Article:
In times of crisis or major change, people look for leadership. We are living in such a time.
Most forefront in our minds is, of course, coronavirus, which continues to infect people across the country and shut down the national economy. Clearly, this pandemic will change the world in profound ways; we just don’t know exactly how yet.
But America was already going through major changes before the virus hit, and Americans had other concerns that will again take center stage once the current crisis ends.
China, for example, is threatening the American-led global order, which has brought unprecedented peace and prosperity to the world. America’s health care system is flawed and in need of reform. As we enter the Digital Age, we are going through a seismic economic shift, and the impact on American workers will be profound.
Leadership in Washington will be crucial to guide America through this period.
I believe that we must learn lessons from the past to best move into the future. History provides the empirical evidence by which we can determine what works well and what doesn’t, including for leadership.
So, periodically on my podcast “Newt’s World,” I examine “immortals” of American history, great leaders who have left a positive, indelible mark on the country. On this week’s episode, I discuss Theodore Roosevelt, a truly amazing man who served as our 26th president.
Teddy Roosevelt was born into a well-to-do family in New York City on Oct. 27, 1858 and died in 1919. His biography is remarkable, showing his sheer range — Roosevelt was a writer, historian, soldier, cowboy, politician, and much more.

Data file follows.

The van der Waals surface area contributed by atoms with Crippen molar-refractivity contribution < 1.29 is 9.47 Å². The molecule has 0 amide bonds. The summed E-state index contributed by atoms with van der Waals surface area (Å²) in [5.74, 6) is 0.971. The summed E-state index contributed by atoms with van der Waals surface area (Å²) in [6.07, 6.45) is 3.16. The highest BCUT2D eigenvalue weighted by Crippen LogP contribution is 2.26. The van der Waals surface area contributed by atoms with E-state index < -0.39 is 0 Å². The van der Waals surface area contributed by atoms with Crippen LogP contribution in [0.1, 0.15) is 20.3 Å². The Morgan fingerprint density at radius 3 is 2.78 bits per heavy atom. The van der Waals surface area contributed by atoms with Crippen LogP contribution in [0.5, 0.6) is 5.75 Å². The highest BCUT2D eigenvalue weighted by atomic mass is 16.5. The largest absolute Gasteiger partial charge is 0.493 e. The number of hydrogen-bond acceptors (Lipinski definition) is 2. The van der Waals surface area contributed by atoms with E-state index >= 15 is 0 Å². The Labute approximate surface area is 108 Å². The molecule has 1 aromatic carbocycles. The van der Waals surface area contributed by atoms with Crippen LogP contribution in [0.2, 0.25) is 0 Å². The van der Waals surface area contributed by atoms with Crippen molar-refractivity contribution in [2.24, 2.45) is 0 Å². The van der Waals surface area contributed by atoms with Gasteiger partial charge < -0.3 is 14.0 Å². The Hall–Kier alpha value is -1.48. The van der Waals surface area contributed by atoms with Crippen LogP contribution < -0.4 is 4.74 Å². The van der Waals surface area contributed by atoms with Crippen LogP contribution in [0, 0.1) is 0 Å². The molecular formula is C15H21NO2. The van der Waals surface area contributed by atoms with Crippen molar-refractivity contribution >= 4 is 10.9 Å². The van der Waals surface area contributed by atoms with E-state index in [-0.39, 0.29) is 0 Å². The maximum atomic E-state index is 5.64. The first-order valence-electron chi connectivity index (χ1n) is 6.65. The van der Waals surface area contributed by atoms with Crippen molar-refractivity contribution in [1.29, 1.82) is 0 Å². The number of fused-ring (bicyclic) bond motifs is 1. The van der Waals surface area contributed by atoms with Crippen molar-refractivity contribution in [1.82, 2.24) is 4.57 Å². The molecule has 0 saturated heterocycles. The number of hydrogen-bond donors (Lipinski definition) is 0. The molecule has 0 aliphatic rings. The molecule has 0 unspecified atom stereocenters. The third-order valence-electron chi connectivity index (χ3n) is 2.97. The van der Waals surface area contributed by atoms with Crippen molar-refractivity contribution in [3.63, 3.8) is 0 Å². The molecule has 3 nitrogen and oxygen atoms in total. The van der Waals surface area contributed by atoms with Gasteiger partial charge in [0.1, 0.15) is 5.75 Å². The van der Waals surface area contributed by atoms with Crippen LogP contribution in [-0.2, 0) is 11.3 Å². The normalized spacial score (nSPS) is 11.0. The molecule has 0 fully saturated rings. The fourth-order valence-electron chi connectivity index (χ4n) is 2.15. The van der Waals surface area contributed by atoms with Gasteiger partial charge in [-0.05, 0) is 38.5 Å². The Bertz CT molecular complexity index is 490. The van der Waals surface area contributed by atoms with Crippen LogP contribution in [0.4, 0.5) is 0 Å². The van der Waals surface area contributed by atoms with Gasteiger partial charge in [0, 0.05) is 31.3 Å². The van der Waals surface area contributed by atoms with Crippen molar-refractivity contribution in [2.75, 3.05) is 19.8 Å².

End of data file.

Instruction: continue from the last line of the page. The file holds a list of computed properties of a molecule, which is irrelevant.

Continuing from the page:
Roosevelt was an amazingly personable guy with a strong personality and boundless energy. He came to personify for most Americans a sense of certainty, can-doism, and optimism. He was proud of the country and identified with its people, and they with him.
He dreamed big and wanted Americans to do big things. He was daring and took gambles. He wasn’t afraid to challenge the political establishment. He had moral clarity and did what he thought was right. He was a reformer but enforced the laws that were on the books.
These were all traits and qualities that allowed Roosevelt to be a statesman who, 100 years later, people still discuss with deep love and respect.
During crises, Roosevelt was at his best. In 1902, for example, there was a major coal strike, and the owners of the mines thought they were more powerful than the U.S. government. But Roosevelt brought them to the White House and, by force of will, compelled them to work out a deal with the strikers.
Three years later, Roosevelt, often thought of as a militarist, played the part of master diplomat, mediating a treaty that ended a war between Japan and Russia. Balancing Russian and Japanese interests as a realist, Roosevelt handled the situation well, earning the Nobel Peace Prize for his work.
At a time when many Americans are divided, unsure of the nature of our country, uncertain about the future, there are few presidents who can offer us more hope, more insight, and a greater sense of what being an American is all about than Roosevelt. And that’s why I think it’s particularly useful to look at his life, think about what he did, and ask ourselves, what is it we can learn from him that can make our future and our children’s future even better?
I hope you will listen to this week’s episode to learn about one of the immortals of American history, someone who still has much to teach us today — especially in a time of crisis and change.
To read, hear, and watch more of Newt’ Gingrich’s commentary, visit Gingrich360.com.